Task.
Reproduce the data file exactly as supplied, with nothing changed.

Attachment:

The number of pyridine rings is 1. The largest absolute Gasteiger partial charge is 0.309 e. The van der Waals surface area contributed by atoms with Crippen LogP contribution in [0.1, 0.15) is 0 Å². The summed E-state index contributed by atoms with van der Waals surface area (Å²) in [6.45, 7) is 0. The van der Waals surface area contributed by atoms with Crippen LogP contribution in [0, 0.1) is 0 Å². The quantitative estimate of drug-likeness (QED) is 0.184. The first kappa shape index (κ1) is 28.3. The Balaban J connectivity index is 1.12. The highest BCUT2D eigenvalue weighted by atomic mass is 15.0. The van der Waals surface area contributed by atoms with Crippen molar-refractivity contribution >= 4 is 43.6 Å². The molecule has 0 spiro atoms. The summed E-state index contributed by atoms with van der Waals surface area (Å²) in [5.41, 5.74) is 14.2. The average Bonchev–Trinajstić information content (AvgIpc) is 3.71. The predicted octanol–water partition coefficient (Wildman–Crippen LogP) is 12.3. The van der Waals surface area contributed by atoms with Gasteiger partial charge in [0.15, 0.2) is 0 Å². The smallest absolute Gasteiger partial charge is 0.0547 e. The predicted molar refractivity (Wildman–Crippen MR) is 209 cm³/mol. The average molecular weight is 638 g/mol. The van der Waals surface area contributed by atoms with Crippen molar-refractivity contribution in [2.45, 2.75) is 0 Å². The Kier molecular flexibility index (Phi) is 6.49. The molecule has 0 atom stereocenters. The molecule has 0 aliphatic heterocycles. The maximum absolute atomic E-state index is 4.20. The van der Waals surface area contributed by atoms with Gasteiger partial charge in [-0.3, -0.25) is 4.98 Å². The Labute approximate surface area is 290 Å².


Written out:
The number of pyridine rings is 1. The largest absolute Gasteiger partial charge is 0.309 e. The van der Waals surface area contributed by atoms with Crippen LogP contribution in [0.1, 0.15) is 0 Å². The summed E-state index contributed by atoms with van der Waals surface area (Å²) in [6.45, 7) is 0. The van der Waals surface area contributed by atoms with Crippen LogP contribution in [0, 0.1) is 0 Å². The quantitative estimate of drug-likeness (QED) is 0.184. The first kappa shape index (κ1) is 28.3. The Balaban J connectivity index is 1.12. The highest BCUT2D eigenvalue weighted by atomic mass is 15.0. The van der Waals surface area contributed by atoms with Crippen molar-refractivity contribution >= 4 is 43.6 Å². The molecule has 0 spiro atoms. The summed E-state index contributed by atoms with van der Waals surface area (Å²) in [5.41, 5.74) is 14.2. The average Bonchev–Trinajstić information content (AvgIpc) is 3.71. The predicted octanol–water partition coefficient (Wildman–Crippen LogP) is 12.3. The van der Waals surface area contributed by atoms with Gasteiger partial charge in [0.15, 0.2) is 0 Å². The smallest absolute Gasteiger partial charge is 0.0547 e. The predicted molar refractivity (Wildman–Crippen MR) is 209 cm³/mol. The average molecular weight is 638 g/mol. The van der Waals surface area contributed by atoms with Crippen molar-refractivity contribution in [2.45, 2.75) is 0 Å². The Kier molecular flexibility index (Phi) is 6.49. The molecule has 0 atom stereocenters. The molecule has 0 aliphatic heterocycles. The maximum absolute atomic E-state index is 4.20. The van der Waals surface area contributed by atoms with Gasteiger partial charge in [-0.3, -0.25) is 4.98 Å². The Labute approximate surface area is 290 Å².